COLUMN: Heather looks fresh for months

A couple of years ago, I had the opportunity to speak at the International Heather Society’s meeting in Victoria ...

  • Sep. 16, 2012 11:00 a.m.

Gardening by Brian Minter

A couple of years ago, I had the opportunity to speak at the International Heather Society’s meeting in Victoria and just by chance, I had the great luck to meet Kurt Kramer and his wife from Germany.

Kurt is the heather breeder who not only developed the very popular Erica Kramer’s Red, but also more importantly the world renowned bud bloom heathers.

How important are these in the world of heathers?

Well, over 90 million are sold in Germany alone each year.

What is a bud bloom heather?

They are special calluna varieties whose buds show colour but never fully open.

Unlike other callunas, they look fresh for months, often lasting from late summer into fall and even winter.

In speaking with Kurt, two things started this process of developing these plants.

He felt there was a need for a better heather variety for the tradition of putting heathers on European graves, especially in late November during All Saints’ Day.

Most of the non-hardy calluna varieties turned brown rather quickly.

The trigger for his breeding program was the discovery of a very late blooming calluna he had found in Holland. From this discovery not only was he able to develop longer blooming cultivars, but their hardiness was also astounding.

With proper planting and location, they will tolerate zone 4. With good winter protection, some success is found in zone 3.

This hardiness factor, along with their long blooming habit, now opens up doors for heathers to be planted where they could never be used before.

As the weather turns wet and frosty in late fall, they fill the gap before the winter ericas begin to bloom.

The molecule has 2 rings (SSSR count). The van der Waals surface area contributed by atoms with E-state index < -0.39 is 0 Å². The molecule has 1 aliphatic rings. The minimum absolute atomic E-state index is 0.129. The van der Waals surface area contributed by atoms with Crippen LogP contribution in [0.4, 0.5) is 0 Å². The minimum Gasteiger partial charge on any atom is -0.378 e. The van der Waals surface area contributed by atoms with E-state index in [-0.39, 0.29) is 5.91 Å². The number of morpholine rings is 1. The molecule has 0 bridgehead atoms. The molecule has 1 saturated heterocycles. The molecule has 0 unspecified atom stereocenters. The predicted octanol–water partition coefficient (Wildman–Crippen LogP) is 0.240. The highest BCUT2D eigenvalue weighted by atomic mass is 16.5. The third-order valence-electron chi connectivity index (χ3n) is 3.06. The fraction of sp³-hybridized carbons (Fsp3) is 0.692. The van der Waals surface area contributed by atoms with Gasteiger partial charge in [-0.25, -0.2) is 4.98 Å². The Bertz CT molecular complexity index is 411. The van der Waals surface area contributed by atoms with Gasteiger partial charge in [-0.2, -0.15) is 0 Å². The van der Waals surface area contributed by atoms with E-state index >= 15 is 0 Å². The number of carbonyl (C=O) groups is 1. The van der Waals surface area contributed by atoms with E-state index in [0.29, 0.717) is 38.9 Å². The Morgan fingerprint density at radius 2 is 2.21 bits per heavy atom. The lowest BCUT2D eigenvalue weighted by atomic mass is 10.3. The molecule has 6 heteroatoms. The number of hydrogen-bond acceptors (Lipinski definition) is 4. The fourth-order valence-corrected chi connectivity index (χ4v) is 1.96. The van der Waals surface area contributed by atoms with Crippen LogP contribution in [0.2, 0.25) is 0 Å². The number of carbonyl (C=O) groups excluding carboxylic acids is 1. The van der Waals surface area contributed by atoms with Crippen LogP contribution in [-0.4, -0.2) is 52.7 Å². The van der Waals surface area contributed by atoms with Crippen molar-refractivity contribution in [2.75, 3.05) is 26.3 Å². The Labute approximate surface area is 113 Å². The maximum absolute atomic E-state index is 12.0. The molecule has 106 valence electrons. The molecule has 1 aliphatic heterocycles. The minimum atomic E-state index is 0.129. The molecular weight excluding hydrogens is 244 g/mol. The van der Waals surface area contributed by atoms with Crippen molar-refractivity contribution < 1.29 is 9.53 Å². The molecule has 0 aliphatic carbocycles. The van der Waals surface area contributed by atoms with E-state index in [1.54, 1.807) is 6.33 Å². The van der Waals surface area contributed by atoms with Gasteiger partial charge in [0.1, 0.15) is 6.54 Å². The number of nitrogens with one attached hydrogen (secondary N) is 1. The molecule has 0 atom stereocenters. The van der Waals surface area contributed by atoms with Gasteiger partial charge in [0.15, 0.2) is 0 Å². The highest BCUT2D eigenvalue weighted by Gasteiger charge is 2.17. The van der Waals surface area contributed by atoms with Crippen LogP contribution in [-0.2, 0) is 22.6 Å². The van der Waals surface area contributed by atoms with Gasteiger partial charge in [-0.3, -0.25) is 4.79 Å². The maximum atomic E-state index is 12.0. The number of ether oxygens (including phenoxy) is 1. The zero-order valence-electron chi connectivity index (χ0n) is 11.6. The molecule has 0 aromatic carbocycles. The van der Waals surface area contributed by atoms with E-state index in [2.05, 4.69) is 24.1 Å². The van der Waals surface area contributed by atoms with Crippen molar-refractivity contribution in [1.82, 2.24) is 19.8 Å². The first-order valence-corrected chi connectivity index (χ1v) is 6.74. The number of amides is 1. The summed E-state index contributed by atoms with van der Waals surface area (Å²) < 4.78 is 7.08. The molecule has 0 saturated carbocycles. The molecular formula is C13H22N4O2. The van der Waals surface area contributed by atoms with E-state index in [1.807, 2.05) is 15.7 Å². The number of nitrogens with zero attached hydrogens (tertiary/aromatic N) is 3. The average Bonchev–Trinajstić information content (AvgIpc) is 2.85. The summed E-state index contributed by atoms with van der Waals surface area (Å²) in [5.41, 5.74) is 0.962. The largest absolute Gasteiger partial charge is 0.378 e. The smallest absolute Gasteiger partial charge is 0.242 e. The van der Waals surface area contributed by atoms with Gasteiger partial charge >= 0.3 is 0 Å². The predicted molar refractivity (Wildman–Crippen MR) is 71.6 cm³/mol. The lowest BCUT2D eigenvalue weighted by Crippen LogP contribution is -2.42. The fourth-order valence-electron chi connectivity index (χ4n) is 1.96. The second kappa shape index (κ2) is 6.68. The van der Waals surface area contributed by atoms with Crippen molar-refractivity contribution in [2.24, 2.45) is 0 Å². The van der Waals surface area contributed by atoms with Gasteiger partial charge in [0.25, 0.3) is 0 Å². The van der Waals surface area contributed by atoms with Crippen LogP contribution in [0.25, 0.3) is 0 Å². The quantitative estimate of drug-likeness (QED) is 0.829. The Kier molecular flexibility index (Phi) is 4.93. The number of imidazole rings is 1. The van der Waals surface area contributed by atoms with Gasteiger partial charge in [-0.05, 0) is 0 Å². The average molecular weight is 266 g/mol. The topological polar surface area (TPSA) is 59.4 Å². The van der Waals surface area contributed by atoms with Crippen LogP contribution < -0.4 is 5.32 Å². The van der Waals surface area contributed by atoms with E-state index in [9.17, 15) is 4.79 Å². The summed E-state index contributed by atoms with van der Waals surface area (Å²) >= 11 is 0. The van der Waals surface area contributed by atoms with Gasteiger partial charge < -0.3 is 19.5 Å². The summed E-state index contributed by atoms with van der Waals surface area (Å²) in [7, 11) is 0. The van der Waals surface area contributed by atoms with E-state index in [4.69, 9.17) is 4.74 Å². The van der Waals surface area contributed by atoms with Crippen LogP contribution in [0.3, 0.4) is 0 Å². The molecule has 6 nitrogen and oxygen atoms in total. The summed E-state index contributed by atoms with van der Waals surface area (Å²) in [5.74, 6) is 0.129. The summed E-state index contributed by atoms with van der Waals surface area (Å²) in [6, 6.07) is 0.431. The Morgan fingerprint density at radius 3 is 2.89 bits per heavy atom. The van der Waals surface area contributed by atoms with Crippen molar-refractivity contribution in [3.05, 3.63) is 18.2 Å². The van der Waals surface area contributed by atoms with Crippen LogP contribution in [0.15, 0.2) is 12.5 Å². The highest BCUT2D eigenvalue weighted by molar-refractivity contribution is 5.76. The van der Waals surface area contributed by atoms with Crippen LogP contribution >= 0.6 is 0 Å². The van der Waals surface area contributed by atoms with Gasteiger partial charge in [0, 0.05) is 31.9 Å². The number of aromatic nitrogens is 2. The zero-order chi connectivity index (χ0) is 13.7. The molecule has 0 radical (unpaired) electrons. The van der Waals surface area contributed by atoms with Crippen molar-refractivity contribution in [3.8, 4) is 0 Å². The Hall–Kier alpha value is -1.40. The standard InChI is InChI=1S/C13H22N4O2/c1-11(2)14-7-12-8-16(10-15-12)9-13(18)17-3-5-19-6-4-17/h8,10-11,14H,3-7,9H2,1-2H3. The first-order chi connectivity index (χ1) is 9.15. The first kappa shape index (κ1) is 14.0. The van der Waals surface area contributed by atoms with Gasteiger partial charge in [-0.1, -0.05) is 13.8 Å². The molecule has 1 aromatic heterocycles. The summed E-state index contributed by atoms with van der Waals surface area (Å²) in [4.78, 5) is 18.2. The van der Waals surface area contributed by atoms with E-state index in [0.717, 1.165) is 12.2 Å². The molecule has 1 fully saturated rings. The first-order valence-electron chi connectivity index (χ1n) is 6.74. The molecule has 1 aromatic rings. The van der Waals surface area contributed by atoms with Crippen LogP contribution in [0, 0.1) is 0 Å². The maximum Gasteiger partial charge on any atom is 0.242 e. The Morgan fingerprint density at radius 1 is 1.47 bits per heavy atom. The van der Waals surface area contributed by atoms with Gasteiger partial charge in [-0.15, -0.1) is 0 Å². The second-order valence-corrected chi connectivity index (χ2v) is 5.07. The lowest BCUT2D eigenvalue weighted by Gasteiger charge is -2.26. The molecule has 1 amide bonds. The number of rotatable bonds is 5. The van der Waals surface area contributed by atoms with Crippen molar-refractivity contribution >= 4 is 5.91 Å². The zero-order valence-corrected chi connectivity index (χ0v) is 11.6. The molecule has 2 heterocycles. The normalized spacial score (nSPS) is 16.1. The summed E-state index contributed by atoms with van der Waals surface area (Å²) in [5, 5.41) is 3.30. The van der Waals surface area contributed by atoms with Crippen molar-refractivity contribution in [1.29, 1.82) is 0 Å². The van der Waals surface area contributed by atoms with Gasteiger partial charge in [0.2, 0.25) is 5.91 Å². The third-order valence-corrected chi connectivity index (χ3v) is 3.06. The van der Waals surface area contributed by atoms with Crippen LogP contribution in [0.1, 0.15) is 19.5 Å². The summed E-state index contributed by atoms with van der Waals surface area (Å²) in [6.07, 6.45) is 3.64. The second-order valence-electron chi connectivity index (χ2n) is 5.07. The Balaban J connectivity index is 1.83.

Most varieties are reasonably compact, growing only 12 to 14 inches (30 to 40 cm) tall with a spread of 16 inches (40 cm). Their foliage colour varies from a rich dark green and mid-green to yellow.

Their flowering times vary slightly, but they will usually look great from August through November and some even into December.

This long bloom time now makes them equivalent to many winter blooming varieties and can give many gardens, with the addition of early blooming callunas, a year round heather garden.

Here are some of Kurt’s top bud bloom varieties:

* Alicia – Still the very best white and very long flowering.

* Amethist – Very best purple and has a nice upright form.

* Athene – Striking stiff, upright stems with bright red flowers. It makes quite a statement.

* Rosita – Has very large dark pink buds and a nice stiff upright habit.

* Sandy – White buds and yellow foliage contrast nicely and last well into fall. A nice accent plant for containers and small space gardens.

* 1Theresa – Another winner with year round yellow foliage.  Its bright pink buds stand out well, making it a great accent plant.

Kurt has named this collection the Garden Girls, and we are very fortunate to have all of these varieties available here on the West Coast.

Another innovation with bud bloomers is Twin Girls, where growers plant a bud bloomer variety and a foliage cultivar like Zeta or Zora together for a unique colour contrast.

Girl Trios, where three different bud bloomers are grown together as one plant, have also become very popular.

These plants are ideally suited for containers and will also create a very nice effect in small and large space gardens.

Other breeders are now taking a look at the potential of bud bloomers, and Dutch breeders have come up with a series of their own called Beauty Ladies.

This new bud bloom innovation in callunas will make a great contribution to so many gardens, and it will be truly exciting to see where it goes from here.

I am writing about these heathers now because they are out in garden stores everywhere just waiting for a home in your garden or on your patio.

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